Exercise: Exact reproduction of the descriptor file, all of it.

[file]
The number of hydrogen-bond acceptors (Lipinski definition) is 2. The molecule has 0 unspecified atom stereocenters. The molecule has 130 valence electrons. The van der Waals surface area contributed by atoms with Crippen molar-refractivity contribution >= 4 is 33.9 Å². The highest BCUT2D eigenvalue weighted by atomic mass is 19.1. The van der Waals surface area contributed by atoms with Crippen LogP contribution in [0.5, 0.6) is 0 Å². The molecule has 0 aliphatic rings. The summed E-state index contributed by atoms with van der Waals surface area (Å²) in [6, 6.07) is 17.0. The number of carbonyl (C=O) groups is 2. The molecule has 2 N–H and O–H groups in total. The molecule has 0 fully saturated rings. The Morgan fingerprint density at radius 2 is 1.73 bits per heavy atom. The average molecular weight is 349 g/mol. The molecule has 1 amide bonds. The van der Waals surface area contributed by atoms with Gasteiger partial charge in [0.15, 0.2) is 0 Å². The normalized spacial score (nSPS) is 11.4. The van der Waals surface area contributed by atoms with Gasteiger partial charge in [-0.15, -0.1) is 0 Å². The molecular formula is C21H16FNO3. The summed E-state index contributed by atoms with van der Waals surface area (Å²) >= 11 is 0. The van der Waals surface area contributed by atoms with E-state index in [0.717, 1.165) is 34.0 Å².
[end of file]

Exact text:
The number of hydrogen-bond acceptors (Lipinski definition) is 2. The molecule has 0 unspecified atom stereocenters. The molecule has 130 valence electrons. The van der Waals surface area contributed by atoms with Crippen molar-refractivity contribution >= 4 is 33.9 Å². The highest BCUT2D eigenvalue weighted by atomic mass is 19.1. The van der Waals surface area contributed by atoms with Crippen LogP contribution in [0.5, 0.6) is 0 Å². The molecule has 0 aliphatic rings. The summed E-state index contributed by atoms with van der Waals surface area (Å²) in [6, 6.07) is 17.0. The number of carbonyl (C=O) groups is 2. The molecule has 2 N–H and O–H groups in total. The molecule has 0 fully saturated rings. The Morgan fingerprint density at radius 2 is 1.73 bits per heavy atom. The average molecular weight is 349 g/mol. The molecule has 1 amide bonds. The van der Waals surface area contributed by atoms with Gasteiger partial charge in [0.15, 0.2) is 0 Å². The normalized spacial score (nSPS) is 11.4. The van der Waals surface area contributed by atoms with Gasteiger partial charge in [-0.15, -0.1) is 0 Å². The molecular formula is C21H16FNO3. The summed E-state index contributed by atoms with van der Waals surface area (Å²) >= 11 is 0. The van der Waals surface area contributed by atoms with E-state index in [0.717, 1.165) is 34.0 Å².